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Europe Guide

Dispute Resolution: Most in Demand Arbitrators — Portugal

Overview

PORTUGAL: An Introduction to Dispute Resolution Contributed by PLMJ Network

Dispute Resolution - 2018

Portugal continues to enjoy a high profile on the international scene. One recent sign of this was the election as president of the Eurogroup of the Portuguese Minister of Finance, Mário Centeno, who will take up this important role in 2018. As the Minister of Finance of a government made up of all the parties on the left of Portuguese politics, Mr Centeno has demonstrated an enormous capacity to balance positions at the heart of Portuguese politics that are very often contradictory. At the same time, he has managed to conciliate the budgetary constraints imposed by the European Union. Mr Centeno’s skills will undoubtedly come to bear in the next few years, particularly in the reform of the Eurozone that is necessary to bring the economies of its member countries closer together.

Portuguese exports continue to enjoy strong growth and, for 2017, it is expected to be around 5%, which implies a growth in market share of 1.9%. This dynamism in exports is being witnessed in both goods and in the provision of services.

In its internal economy, Portugal continues to be recognised as one of the best international tourism destinations. It is consistently top-ranked, winning a record number of international awards in every tourism category. Moreover, the tourism industry has achieved consistent annual two-digit growth. This has been instrumental in developing the country’s trade balance. However, analysts are concerned that structural problems, and fundamental reforms and changes to the Portuguese economy are being postponed.

Importantly, the automotive and renewable energy industries are thriving. However, there have been labour demands and tax issues that could have a slight negative impact on the strong success of these industries which, like tourism, are among the most important components of the Portuguese economy.

Portugal’s unemployment rate fell considerably during 2017 and, at year-end, it stands at 9%. This is comparable with the Eurostat 9.1% average unemployment rate in the EU. However, although falling, the country’s unemployment rate among young people is high, standing at 23.4% compared with 26.7% in 2016.

Portugal’s social, legal and economic developments are acknowledged not only through its capacity to attract tourism and investment, but also by its improved reputation worldwide, from the recent above-average PISA results to ranking 19th in the Social Progress Index, or 25th in the World Bank’s Doing Business guide.

In internal policy, Portugal’s previous centre-right government was successful in leading the country out of the Troika international bailout, having implemented and enacted several legal and economic reforms aimed at boosting the country’s economic, labour and business competitiveness. The current government is managing the fall of four of Portugal’s most important banks and has reformed the state bank CGD. Following the BES resolution, a bridge bank was created with the most important assets. It was held by the BES Resolution Fund and controlled by the Bank of Portugal, and has now been sold to the US fund Lone Star. This deal – the biggest finance/M&A deal of 2017 – was, nevertheless, very controversial. Consequently, there has been a wave of high-value, extremely complex litigation involving the whole process of BES’s resolution, and there may be new cases to come.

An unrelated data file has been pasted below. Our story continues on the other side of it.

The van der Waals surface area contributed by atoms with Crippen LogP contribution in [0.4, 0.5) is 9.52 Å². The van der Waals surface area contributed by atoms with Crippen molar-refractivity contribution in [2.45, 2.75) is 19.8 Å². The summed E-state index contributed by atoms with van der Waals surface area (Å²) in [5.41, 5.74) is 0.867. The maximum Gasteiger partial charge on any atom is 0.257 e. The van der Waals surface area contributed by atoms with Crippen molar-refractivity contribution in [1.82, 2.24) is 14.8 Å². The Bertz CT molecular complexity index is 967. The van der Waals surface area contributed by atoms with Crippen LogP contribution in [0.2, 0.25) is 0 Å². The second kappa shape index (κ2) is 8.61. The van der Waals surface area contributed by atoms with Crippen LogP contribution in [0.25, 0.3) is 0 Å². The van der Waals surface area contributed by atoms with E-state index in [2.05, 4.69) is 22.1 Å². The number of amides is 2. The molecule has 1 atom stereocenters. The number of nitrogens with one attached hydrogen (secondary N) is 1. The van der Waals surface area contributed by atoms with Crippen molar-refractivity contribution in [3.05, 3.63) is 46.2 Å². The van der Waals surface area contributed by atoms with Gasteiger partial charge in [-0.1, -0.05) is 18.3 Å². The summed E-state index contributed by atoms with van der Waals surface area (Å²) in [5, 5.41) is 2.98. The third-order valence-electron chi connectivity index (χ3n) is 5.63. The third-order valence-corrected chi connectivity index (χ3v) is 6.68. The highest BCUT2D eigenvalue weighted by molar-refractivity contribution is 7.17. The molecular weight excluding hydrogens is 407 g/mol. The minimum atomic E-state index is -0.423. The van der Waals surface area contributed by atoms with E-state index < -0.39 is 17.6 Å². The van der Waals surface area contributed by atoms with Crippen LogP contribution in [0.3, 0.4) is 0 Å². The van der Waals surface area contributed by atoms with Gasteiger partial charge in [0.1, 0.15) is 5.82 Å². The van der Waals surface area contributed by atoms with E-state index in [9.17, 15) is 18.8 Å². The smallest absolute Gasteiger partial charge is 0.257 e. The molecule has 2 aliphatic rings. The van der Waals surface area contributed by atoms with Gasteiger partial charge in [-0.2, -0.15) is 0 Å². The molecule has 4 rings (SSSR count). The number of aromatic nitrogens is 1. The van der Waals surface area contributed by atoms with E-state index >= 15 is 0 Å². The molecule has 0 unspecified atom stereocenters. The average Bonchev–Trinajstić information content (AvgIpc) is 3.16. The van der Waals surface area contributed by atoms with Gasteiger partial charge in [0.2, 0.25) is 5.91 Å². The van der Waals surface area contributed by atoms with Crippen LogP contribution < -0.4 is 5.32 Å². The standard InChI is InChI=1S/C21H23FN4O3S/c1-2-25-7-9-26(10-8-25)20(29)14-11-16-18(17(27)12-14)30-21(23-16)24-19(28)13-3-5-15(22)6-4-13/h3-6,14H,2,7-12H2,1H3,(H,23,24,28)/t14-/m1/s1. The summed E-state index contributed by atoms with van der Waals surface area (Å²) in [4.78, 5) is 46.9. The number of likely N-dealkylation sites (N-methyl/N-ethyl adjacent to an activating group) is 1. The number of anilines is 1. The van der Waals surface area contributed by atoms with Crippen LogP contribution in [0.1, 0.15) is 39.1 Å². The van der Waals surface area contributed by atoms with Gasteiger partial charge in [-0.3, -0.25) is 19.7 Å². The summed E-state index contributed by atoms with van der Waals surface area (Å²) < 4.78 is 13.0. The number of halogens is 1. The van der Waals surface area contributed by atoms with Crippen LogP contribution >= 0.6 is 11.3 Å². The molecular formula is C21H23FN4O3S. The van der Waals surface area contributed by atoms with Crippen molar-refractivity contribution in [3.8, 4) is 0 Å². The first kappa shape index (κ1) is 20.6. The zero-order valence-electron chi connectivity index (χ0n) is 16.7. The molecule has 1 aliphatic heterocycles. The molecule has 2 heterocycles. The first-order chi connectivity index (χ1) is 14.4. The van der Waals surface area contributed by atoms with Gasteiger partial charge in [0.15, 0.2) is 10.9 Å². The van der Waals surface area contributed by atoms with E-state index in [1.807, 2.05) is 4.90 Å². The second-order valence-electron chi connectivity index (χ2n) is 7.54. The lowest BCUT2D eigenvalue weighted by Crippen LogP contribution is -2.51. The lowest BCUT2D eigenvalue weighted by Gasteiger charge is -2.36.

The media/telecoms market has also been active, with the recent discussion of the possible acquisition by Portugal Telecom (now controlled by French group Altice) of the television channel TVI. Other market players have challenged this, believing it violates competition rules and would give Portugal Telecom a dominant position. They consider this unacceptable, because the group would have excessive control over quad play and media content.

Portugal has emerged from its crisis with a modern, high-standard dispute resolution system. The country has successfully implemented an e-justice platform (CITIUS), creating a completely paperless justice system. It has also introduced a more flexible and simplified Civil Procedure Code and upgraded its insolvency law (including a chapter 11-style mechanism that has proven to be a solid handrail for struggling businesses). Changes have also been made to cost allocation in judicial proceedings, allowing for a mitigated loser bears all system, which is expected to reduce frivolous claims and the backlog of court cases.

There has been an increase in actions brought by consumers in both environmental and finance/capital markets matters. Although Portuguese legislation on class actions dates back to the end of the last century, consumers have found that the Portuguese system, which is the opt-out type, favours this type of litigation, and NGOs and some law firms have focused on bringing this type of action. The implosion of the largest Portuguese financial group (GES) had a significant impact, because it directly or indirectly affected practically the whole country.

Among those with the greatest impact is the criminal case known as “Operação Marquês” (Operation Marquês) or “Caso Sócrates” (the Sócrates Case). In this case, several leading Portuguese companies, high profile individuals (in the telecommunications market, construction, financial and banking sectors and in the tourism market) and politicians, including the former Portuguese Prime Minister, were investigated and accused of committing the crimes of corruption, money laundering and tax fraud, among others. This is the largest ever criminal case in the history of the Portuguese justice system and it is also extremely demanding, involving complex financing schemes and based on a time-consuming and wide investigation. There have been more than 200 witness interviews and more than 3500 wiretapping transcriptions. Furthermore, the case file has 115 main volumes and 904 annexes (with several volumes each) and approximately 13.5 million computer files.